Five things to know about the 2020 presidential primary elections
Super Tuesday is quickly approaching and the predictions are ramping up as to who will win the 2020 Democratic primary election.
Matt Grossmann – associate professor of political science and director of Michigan State University’s Institute for Public Policy and Social Research – wants you to slow down, take a step back and learn a few important points about presidential primaries before you get overwhelmed by the rapid news cycle.
1. The process is sequential and majoritarian.
Because the U.S. does not have a national primary election, each state party holds its own contest that allows candidates to gain primary delegates for the national party conventions.
“The entire process is designed to get less popular candidates to drop out as support solidifies for a few top candidates,” Grossmann said. “The process is going about as normal as usual, but we started out with a really high number of candidates. Expect the number to continue to go down as we get more results.”
2. Media narratives self-perpetuate.
You may have heard the term “horse race coverage,” which is when media focus on quick changes in polling. But primary political coverage almost always follows the same pattern of discovery, scrutiny and decline, Grossmann said.
An initial surge of media coverage – mostly positive – leads to greater scrutiny and often uncovers scandals or unfavorable facts. This leads to an increase in negative coverage.
“In 2012, Herman Cain’s poll number went up and then there were allegations of affairs and his polls slide downward as the coverage turned negative,” Grossmann said.
3. Wait to go negative in multi-candidate races.
“With such a crowded field as the 2020 Democratic primary, candidates avoid attacking other candidates for several reasons,” Grossmann said.
Most often, “going negative” will hurt the attacker as well as the target and a third candidate will reap the benefits, he said.
“Attacks lead to counter-attacks and gets ugly fast,” Grossmann said. “Warren might attack Bloomberg but that could hurt her and help Sanders.”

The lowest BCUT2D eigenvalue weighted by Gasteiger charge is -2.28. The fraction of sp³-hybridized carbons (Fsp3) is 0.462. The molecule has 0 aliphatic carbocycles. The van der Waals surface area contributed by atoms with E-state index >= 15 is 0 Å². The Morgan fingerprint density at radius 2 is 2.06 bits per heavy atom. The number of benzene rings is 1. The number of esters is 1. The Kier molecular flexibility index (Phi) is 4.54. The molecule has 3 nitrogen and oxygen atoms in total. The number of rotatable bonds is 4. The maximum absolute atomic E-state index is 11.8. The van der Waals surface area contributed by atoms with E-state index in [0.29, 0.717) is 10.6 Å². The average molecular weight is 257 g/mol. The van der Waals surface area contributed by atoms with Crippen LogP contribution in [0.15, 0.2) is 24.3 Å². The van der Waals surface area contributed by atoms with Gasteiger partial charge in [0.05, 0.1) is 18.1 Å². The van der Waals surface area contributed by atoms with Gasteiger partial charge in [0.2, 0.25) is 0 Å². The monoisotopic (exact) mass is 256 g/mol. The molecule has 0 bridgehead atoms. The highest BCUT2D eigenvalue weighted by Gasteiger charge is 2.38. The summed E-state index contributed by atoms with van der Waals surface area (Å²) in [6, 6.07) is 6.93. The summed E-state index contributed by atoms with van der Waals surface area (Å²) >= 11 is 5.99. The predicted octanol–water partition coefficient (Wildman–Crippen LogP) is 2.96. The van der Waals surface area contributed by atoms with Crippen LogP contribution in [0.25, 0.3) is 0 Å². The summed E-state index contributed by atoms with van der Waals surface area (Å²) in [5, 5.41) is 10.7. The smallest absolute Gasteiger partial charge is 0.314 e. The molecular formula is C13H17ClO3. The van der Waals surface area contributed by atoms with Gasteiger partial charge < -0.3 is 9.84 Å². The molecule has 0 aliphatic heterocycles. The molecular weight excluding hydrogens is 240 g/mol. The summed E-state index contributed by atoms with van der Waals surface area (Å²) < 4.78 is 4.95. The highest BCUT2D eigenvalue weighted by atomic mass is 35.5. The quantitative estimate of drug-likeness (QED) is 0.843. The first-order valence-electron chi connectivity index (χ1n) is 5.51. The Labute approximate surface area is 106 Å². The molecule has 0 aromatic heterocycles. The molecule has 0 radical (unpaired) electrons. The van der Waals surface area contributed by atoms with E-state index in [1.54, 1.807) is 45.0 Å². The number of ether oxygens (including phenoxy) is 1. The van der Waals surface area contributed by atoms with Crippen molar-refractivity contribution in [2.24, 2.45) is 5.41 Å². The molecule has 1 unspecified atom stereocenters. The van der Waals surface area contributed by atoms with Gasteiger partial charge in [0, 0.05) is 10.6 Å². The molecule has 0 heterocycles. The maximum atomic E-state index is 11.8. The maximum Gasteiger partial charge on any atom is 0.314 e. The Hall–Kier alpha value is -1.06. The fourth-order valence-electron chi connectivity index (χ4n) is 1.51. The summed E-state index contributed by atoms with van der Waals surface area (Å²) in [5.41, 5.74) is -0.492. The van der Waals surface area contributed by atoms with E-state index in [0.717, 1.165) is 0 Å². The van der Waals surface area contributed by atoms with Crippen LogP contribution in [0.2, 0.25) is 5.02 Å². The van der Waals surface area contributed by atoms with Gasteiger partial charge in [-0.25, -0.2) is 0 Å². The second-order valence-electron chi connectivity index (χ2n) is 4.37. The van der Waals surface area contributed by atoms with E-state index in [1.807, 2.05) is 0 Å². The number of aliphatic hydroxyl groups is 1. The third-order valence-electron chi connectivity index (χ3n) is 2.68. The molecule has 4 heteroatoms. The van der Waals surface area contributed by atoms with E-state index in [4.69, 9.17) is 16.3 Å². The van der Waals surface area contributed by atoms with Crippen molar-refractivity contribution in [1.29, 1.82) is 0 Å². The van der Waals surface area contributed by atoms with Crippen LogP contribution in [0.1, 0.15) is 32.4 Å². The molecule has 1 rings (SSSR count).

4. Parties tried to repair the system they broke.
The primary system seems like one big mess, but Grossmann reminds us that it was actually worse before the parties “reformed the system to allow for more voters to be involved.”
Before that, party elites essentially chose the candidates leading to more Richard Daleys and fewer Ralph Naders. However, while high name endorsements continue to play a strong role, this year’s primary has also seen record amount of private money spent by candidates such as Mike Bloomberg and Tom Steyer.
5. Much will be forgotten by November.
Perhaps the most important thing to remember, Grossmann said, is that the primary is not the end but the beginning of the true presidential election in November. The negative ads pitting one Democrat against another will largely be forgotten as party loyalists coalesce around their candidates and campaigns begin to chase the elusive “undecided” or independent voters.
“We are likely to have a campaign of two unpopular figures – just like last time,” Grossmann said.
At this point, Grossmann expects the field to narrow to two or three candidates following the March 3 Super Tuesday primary. When Michiganders go to vote a week later on March 10, they will be playing a strong role in solidifying the top runners, he said.
“If Sanders loses Michigan, it matters more than losing other states because he won Michigan last time,” Grossmann said.